Survey of patients after discontinuing venom immunotherapy

David B.K. Golden, Anne Kagey-Sobotka, Lawrence M. Lichtenstein

Research output: Contribution to journalArticlepeer-review

Abstract

Background: Venom immunotherapy rapidly reduces the risk of a systemic sting reaction in adults from 30% to 70% to less than 2%. When venom immunotherapy is stopped after 5 years or longer, the risk of a systemic sting reaction is 5 % to 15% during the first few years after stopping treatment. It is uncertain whether systemic sting reactions will occur more than 5 years after discontinuing venom immunotherapy and whether treatment can be safely stopped in some patients after less than 5 years. Objective: The purpose of this study is to estimate the risk of systemic reaction to a sting 10 years after discontinuing treatment and the relative risk after 3 years of treatment compared with that after 5 years or more of treatment. Methods: Among all patients who had venom immunotherapy at our center, we identified 395 patients who stopped treatment: some had dropped out of therapy early (6-24 months), some stopped after 3 to 4 years, and most completed 5 years or more of venom immunotherapy and were advised to stop by the allergist (many as part of our reported studies of discontinuing venom immunotherapy). Results: Contact was made with 194 patients, including telephone interviews for sting history and requests to visit the office for skin testing and blood sampling. Of these patients, 74 had been included in our original study of patients who had 5 years or more of venom immunotherapy and had sting challenges after 1 to 5 years off venom immunotherapy, as previously reported. Of the 74 in that original study, 61 were reached for this survey, and 30 reported recent stings, with 5 systemic sting reactions. Another 133 patients who had stopped venom immunotherapy were reached: 82 had 5 or more years of venom immunotherapy, 20 had 3 to 4 years of venom immunotherapy, and 31 had less than 2 years of venom immunotherapy. Of 51 patients stung from this group, 27 had 5 or more years of venom immunotherapy (no systemic sting reactions), and 24 had less than 5 years of venom immunotherapy (3 systemic sting reactions). We have now observed a total of 113 patients who had 5 or more years of venom immunotherapy and were stung after stopping. Sixteen (14%) had systemic sting reactions; most were mild, but 4 were severe. Systemic sting reactions occurred in 12 (10.7%) of 112 patients stung in the first 4 years off venom immunotherapy and 5 (10%) of 50 stung more than 5 years off venom immunotherapy. In 4 of 8 patients with current systemic sting reactions, the skin test response was negative, although the venom-IgE response was positive at the previous encounter. All systemic sting reactions were similar in pattern and severity to prevenom immunotherapy reactions in the same patient. Conclusions: We conclude that the risk of systemic sting reactions when venom immunotherapy is stopped after 5 years or longer remains in the reported range of 5% to 15% in the 5 to 10 years after stopping venom immunotherapy. This risk of systemic sting reactions does not seem to decrease over time, unlike the progressive decline in immunologic markers (skin test and venom-IgE responses). To prospectively assess the risk of recurrent systemic sting reactions, there is a need for sting challenge studies of patients who have been off venom immunotherapy for 5 to 10 years and patients who have stopped venom immunotherapy after just 3 to 4 years treat-ment.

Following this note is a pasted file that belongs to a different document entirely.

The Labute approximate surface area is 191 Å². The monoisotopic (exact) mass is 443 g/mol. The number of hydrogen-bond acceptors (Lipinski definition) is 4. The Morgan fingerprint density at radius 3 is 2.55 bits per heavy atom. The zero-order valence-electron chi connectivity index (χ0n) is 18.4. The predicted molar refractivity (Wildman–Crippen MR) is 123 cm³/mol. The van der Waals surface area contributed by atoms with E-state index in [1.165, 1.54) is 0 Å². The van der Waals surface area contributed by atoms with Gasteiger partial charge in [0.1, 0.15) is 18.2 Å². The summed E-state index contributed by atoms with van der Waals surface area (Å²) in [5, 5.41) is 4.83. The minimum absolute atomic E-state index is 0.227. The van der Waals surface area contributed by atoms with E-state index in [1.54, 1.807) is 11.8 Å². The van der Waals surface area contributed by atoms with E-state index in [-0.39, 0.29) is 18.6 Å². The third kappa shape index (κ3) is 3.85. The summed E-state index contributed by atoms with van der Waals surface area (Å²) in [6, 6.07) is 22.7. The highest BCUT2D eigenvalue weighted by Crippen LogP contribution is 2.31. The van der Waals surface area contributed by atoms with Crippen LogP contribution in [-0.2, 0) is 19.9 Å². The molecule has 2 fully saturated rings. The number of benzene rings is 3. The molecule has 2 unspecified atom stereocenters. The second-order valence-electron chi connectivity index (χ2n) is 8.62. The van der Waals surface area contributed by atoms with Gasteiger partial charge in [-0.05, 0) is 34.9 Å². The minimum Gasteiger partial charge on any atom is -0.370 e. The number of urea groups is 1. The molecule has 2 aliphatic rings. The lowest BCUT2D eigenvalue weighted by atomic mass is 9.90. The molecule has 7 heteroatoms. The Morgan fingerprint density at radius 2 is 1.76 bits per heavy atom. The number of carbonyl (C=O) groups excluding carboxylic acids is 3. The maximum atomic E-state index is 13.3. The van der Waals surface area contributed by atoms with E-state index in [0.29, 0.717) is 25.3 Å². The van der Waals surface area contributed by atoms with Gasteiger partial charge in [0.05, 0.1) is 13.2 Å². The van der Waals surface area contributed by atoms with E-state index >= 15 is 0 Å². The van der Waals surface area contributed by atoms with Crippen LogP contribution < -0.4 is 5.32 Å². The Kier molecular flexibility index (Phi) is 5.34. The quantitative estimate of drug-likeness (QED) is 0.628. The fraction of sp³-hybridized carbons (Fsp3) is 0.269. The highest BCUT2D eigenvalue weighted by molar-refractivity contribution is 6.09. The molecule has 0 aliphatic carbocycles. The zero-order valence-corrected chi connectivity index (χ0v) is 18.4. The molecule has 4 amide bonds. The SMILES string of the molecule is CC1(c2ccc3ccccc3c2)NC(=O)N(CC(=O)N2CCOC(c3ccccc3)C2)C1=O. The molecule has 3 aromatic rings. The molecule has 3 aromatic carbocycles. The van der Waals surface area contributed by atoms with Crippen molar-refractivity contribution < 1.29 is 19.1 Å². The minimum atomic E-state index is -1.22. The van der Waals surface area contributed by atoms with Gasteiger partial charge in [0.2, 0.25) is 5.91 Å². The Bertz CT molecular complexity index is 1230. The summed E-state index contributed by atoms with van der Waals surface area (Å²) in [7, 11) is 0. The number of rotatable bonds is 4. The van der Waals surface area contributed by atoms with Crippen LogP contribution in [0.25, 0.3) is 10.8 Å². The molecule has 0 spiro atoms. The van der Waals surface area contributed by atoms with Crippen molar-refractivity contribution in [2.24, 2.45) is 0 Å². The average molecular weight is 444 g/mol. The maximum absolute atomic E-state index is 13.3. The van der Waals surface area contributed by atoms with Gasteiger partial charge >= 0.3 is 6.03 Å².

Original languageEnglish (US)
Pages (from-to)385-390
Number of pages6
JournalJournal of Allergy and Clinical Immunology
Volume105
Issue number2 II
DOIs
StatePublished - 2000

Keywords

  • Anaphylaxis
  • Hymenoptera
  • Immunotherapy
  • Insect sting
  • Venom immunotherapy

ASJC Scopus subject areas

  • Immunology and Allergy
  • Immunology

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